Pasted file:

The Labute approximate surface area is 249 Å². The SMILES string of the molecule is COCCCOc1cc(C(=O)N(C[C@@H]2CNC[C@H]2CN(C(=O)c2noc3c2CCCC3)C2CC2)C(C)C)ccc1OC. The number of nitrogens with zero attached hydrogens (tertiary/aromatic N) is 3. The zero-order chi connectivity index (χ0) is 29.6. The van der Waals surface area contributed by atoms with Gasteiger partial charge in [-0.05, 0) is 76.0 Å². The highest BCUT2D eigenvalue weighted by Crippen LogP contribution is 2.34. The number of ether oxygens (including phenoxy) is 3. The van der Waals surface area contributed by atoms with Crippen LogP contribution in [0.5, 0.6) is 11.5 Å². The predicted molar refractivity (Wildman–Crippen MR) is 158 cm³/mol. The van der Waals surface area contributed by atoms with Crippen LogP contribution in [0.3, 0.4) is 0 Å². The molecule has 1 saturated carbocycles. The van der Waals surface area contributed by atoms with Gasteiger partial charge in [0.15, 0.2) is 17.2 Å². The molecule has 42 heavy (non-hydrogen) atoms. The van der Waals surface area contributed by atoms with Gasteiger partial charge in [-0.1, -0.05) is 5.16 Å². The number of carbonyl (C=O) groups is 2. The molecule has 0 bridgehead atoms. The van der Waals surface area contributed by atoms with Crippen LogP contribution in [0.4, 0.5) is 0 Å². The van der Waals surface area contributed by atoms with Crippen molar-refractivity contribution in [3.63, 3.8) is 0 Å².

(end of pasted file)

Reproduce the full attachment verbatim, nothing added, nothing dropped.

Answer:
The Labute approximate surface area is 249 Å². The SMILES string of the molecule is COCCCOc1cc(C(=O)N(C[C@@H]2CNC[C@H]2CN(C(=O)c2noc3c2CCCC3)C2CC2)C(C)C)ccc1OC. The number of nitrogens with zero attached hydrogens (tertiary/aromatic N) is 3. The zero-order chi connectivity index (χ0) is 29.6. The van der Waals surface area contributed by atoms with Gasteiger partial charge in [-0.05, 0) is 76.0 Å². The highest BCUT2D eigenvalue weighted by Crippen LogP contribution is 2.34. The number of ether oxygens (including phenoxy) is 3. The van der Waals surface area contributed by atoms with Crippen LogP contribution in [0.5, 0.6) is 11.5 Å². The predicted molar refractivity (Wildman–Crippen MR) is 158 cm³/mol. The van der Waals surface area contributed by atoms with Crippen LogP contribution in [0.3, 0.4) is 0 Å². The molecule has 1 saturated carbocycles. The van der Waals surface area contributed by atoms with Gasteiger partial charge in [0.15, 0.2) is 17.2 Å². The molecule has 42 heavy (non-hydrogen) atoms. The van der Waals surface area contributed by atoms with Gasteiger partial charge in [-0.1, -0.05) is 5.16 Å². The number of carbonyl (C=O) groups is 2. The molecule has 0 bridgehead atoms. The van der Waals surface area contributed by atoms with Crippen LogP contribution in [0.4, 0.5) is 0 Å². The van der Waals surface area contributed by atoms with Crippen molar-refractivity contribution in [3.63, 3.8) is 0 Å².